There is a 20 year gap in life expectancy between communities in Chicago, with similar gaps in infant mortality, breast and cervical cancer, and a range of other health outcomes. And while it is true that all communities in the city have experienced some improvement in health in the past few decades, inequities in health remain a striking component of the city’s sociodemographic landscape.

These inequities are produced by the social determinants of health, including racism, discrimination, and economic inequality. These inequities are the product of an unjust social structure. If we continue to focus on individual behaviors at the expense of community-level factors, the problem will persist.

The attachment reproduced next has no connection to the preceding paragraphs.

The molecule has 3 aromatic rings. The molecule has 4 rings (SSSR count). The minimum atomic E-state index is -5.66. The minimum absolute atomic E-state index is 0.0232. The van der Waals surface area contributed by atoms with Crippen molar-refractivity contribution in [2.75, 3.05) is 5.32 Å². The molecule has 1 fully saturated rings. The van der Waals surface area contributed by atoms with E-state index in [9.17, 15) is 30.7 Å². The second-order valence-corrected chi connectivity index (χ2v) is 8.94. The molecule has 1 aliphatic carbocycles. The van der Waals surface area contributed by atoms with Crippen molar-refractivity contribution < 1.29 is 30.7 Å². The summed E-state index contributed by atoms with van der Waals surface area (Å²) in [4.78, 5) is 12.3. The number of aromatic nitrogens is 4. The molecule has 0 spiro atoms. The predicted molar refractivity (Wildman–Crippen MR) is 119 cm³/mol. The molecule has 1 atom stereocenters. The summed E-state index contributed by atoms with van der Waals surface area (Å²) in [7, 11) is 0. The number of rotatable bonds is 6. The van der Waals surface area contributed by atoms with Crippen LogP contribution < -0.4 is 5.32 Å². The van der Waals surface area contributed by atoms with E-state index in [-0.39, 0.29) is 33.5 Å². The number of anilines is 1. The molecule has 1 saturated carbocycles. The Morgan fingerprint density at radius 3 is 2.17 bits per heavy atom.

We recognize that it is not enough to only study inequities in health. The Center is concerned with action. As reflected in our founding principle, “it is not enough to identify a problem and then do nothing to fix it”.

We believe in promoting community-engaged inquiry, scholarship, and service. We engage community partners to identify, understand, and respond to public health needs. We devote effort to teach and learn from various stakeholders including community leaders, faculty, and students. We advance inter-disciplinary research to build community capacity to reduce the link between hardship and health outcomes.